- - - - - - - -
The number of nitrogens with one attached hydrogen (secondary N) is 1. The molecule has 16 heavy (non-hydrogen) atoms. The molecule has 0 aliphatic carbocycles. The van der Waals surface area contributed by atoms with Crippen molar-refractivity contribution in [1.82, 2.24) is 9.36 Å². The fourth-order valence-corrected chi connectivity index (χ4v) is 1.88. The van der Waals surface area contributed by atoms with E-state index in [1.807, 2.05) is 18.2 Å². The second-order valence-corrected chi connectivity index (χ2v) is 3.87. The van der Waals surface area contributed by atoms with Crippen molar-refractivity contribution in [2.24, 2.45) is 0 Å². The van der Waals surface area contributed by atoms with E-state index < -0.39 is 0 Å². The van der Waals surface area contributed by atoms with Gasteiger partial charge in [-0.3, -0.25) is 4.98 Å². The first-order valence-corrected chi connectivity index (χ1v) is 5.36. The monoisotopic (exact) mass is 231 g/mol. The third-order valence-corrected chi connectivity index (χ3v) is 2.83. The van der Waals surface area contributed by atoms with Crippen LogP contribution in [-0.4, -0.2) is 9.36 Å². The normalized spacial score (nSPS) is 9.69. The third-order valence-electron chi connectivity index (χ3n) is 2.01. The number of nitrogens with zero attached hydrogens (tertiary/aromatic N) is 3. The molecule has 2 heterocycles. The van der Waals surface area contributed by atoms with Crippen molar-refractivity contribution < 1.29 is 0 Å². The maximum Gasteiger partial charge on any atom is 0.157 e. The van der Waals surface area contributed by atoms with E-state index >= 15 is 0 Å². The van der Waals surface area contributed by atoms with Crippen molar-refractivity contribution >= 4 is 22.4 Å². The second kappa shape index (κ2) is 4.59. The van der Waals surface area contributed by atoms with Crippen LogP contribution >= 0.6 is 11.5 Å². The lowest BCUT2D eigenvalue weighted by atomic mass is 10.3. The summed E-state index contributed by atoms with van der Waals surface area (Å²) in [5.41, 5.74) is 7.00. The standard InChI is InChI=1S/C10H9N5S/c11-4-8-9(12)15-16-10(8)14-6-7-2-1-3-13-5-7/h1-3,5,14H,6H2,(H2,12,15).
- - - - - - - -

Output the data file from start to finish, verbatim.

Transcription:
The number of nitrogens with one attached hydrogen (secondary N) is 1. The molecule has 16 heavy (non-hydrogen) atoms. The molecule has 0 aliphatic carbocycles. The van der Waals surface area contributed by atoms with Crippen molar-refractivity contribution in [1.82, 2.24) is 9.36 Å². The fourth-order valence-corrected chi connectivity index (χ4v) is 1.88. The van der Waals surface area contributed by atoms with E-state index in [1.807, 2.05) is 18.2 Å². The second-order valence-corrected chi connectivity index (χ2v) is 3.87. The van der Waals surface area contributed by atoms with Crippen molar-refractivity contribution in [2.24, 2.45) is 0 Å². The van der Waals surface area contributed by atoms with E-state index < -0.39 is 0 Å². The van der Waals surface area contributed by atoms with Gasteiger partial charge in [-0.3, -0.25) is 4.98 Å². The first-order valence-corrected chi connectivity index (χ1v) is 5.36. The monoisotopic (exact) mass is 231 g/mol. The third-order valence-corrected chi connectivity index (χ3v) is 2.83. The van der Waals surface area contributed by atoms with Crippen LogP contribution in [-0.4, -0.2) is 9.36 Å². The normalized spacial score (nSPS) is 9.69. The third-order valence-electron chi connectivity index (χ3n) is 2.01. The number of nitrogens with zero attached hydrogens (tertiary/aromatic N) is 3. The molecule has 2 heterocycles. The van der Waals surface area contributed by atoms with Crippen molar-refractivity contribution < 1.29 is 0 Å². The maximum Gasteiger partial charge on any atom is 0.157 e. The van der Waals surface area contributed by atoms with E-state index >= 15 is 0 Å². The van der Waals surface area contributed by atoms with Crippen molar-refractivity contribution >= 4 is 22.4 Å². The second kappa shape index (κ2) is 4.59. The van der Waals surface area contributed by atoms with Crippen LogP contribution >= 0.6 is 11.5 Å². The lowest BCUT2D eigenvalue weighted by atomic mass is 10.3. The summed E-state index contributed by atoms with van der Waals surface area (Å²) in [5.41, 5.74) is 7.00. The standard InChI is InChI=1S/C10H9N5S/c11-4-8-9(12)15-16-10(8)14-6-7-2-1-3-13-5-7/h1-3,5,14H,6H2,(H2,12,15).